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Wednesday, Apr 01, 2015

Walking a spirit path

KIM DAME Hernando Today correspondent
Published:   |   Updated: May 7, 2013 at 05:58 PM

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When Mary Kirkconnell found herself struggling with her brother's permanent brain injury after a horrific accident, her life plummeted into a deep depression.

And during her amazing journey to find her way out, she experienced a number of unexplained epiphanies that eventually lead to Peace Tree Trading on East Jefferson Street in Brooksville.

Peace Tree Trading is a unique concept of Indian-made items, mostly from New Mexico. A majority of her inventory is Navajo- or Pueblo-made. But she carries other tribes as well, including Creek and Cherokee.

"I am a member of the Indian Arts and Crafts Association, which protects native art," she said, "and protects the consumer."

The shop is a compilation of many different items from pottery to craftwork to housewares, toys and art. She carries music, books and even Native American flutes. And she gives flute lessons.

"I teach breath control, fingering and how to play the scale," she said as she indulged in a haunting melody, delving even deeper into the atmosphere that has made a visit to Peace Tree Trading such an unforgettable experience.

The quaint cottage-style building is elevated and rests on a cozy stretch of Jefferson Street that is heavily traveled as a bypass through the city. Her neighbors, Coney Island Drive-Inn, Tactical Supply, and Farmer John's Key West Café provide a nice diversity of businesses that support the unique flavors of Hernando County.

Before Kirkconnell transformed her building into an authentic Indian enthusiasts' paradise, it was an antique store. And with its old American feel, the building was the perfect fit for Peace Tree Trading.

In the past four years, Kirkconnell has filled each crevice with collectable pieces, a few difficult to find, and all unique to the Indian culture.

The amazing pieces of authentic jewelry — some handmade, others handcrafted — are a big hit. Kirkconnell explained that handcrafted pieces include stones that are set on a manufactured base. Handmade pieces, by contrast, refer to those that begin with raw silver.

Her merchandise is derived from various sources. "I try to do a cross section of supporting a co-op, which means I'm helping somebody create jobs for lots of families, and I have a few individuals that I also support." Her T-shirts, she said, are handmade on a kitchen table from an individual vendor.

Kirkconnell's journey has been guided by a deep spiritual presence originating from a belief in God and the powers of Native American healing. She found herself following that pathway as she tried to find peace with her brother's plight.

And it led Kirkconnell through a journey that began more than 10 years ago.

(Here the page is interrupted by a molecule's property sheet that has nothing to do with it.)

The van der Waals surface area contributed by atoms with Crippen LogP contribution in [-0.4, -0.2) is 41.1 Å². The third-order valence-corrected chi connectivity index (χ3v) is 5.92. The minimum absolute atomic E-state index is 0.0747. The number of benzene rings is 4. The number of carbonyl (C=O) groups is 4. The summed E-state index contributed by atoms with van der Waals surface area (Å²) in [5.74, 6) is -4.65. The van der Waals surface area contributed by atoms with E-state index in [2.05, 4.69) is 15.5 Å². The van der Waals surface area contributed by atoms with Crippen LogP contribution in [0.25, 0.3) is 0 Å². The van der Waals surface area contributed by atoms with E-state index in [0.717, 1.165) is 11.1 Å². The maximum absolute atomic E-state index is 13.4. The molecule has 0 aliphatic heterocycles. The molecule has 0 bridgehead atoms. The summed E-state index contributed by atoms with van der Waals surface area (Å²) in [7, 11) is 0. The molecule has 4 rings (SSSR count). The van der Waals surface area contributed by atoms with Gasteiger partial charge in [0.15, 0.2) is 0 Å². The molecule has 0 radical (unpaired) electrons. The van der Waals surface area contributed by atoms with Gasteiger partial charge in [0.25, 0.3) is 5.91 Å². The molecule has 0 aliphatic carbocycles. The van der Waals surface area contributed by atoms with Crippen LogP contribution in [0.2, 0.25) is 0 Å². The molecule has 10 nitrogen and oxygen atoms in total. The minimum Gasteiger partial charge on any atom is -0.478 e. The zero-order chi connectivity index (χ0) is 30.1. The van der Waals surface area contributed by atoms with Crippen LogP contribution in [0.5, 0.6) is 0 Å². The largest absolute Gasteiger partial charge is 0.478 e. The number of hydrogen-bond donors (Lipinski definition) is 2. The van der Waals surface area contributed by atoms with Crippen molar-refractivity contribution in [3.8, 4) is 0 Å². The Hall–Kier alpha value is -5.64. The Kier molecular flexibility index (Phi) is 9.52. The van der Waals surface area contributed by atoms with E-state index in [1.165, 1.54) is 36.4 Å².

She was at a transitional point in her life, she said, when circumstances started to fall into place and eventually led to the opening of her original location in Tampa.

Kirkconnell took a one-year sabbatical to reconnect with her spiritual beliefs. And during that year she focused her energies on helping those in need. "I did a lot of labor work," she said, and met a lot of pivotal people who helped guide her journey.

A turning point for her happened when she met Linda, a woman who was suffering from cancer. Kirkconnell was her caregiver.

"I asked her one day what she wanted to do with her life when she got better," Kirkconnell remembered. "She told me she'd always wanted to open an arts and crafts store. She planted the seed in me that day."

Other events led to the opening of the store in Tampa. "I knew I was supposed to take over the space," Kirkconnell explained. "But I didn't know what it was supposed to be."

As she prepared the building, people were drawn to the store. One made dream catchers. Another made leather bags. Through them she found the store's direction.

Even the name, Peace Tree Trading, which Kirkconnell said was inspired during meditation, was an accident with purpose. She was told by a visitor to her store, an authentic Mohawk Indian who had been raised on a reservation, that the tree in her logo was actually the symbol of the Iroquois nation.

Kirkconnell had no idea.

As she settles into her fifth year in Brooksville, Kirkconnell accepts that her journey was guided by another force. The store has survived a tough economy intact, with visitors who have become regulars. Others are attracted to the unique flavor from all over the state of Florida.

It may appear like Mary Kirkconnell has reached her destination, triggered by her sadness over the misfortune of her brother, guided by a spiritual belief system, and decorated with people who helped define her path.

Like Linda, who perished from her disease but lives on in a plant named Linda given to Kirkconnell by a customer. It continues to spread life throughout Peace Tree Trading.

In reality, though, Kirkconnell's journey is ongoing.

Her message is very clear. "We all have those challenges and struggles in life. Mine taught me to take my brother's accident and to create medicine with it."

Peace Tree Trading is open Tuesday through Saturday from 11 a.m. to 6 p.m.

Biz at a Glance

Name: Peace Tree Trading

Address: 770 East Jefferson St., Brooksville

Telephone: (352) 797-7886


Kim Dame is a correspondent for Hernando Today. She can be reached at

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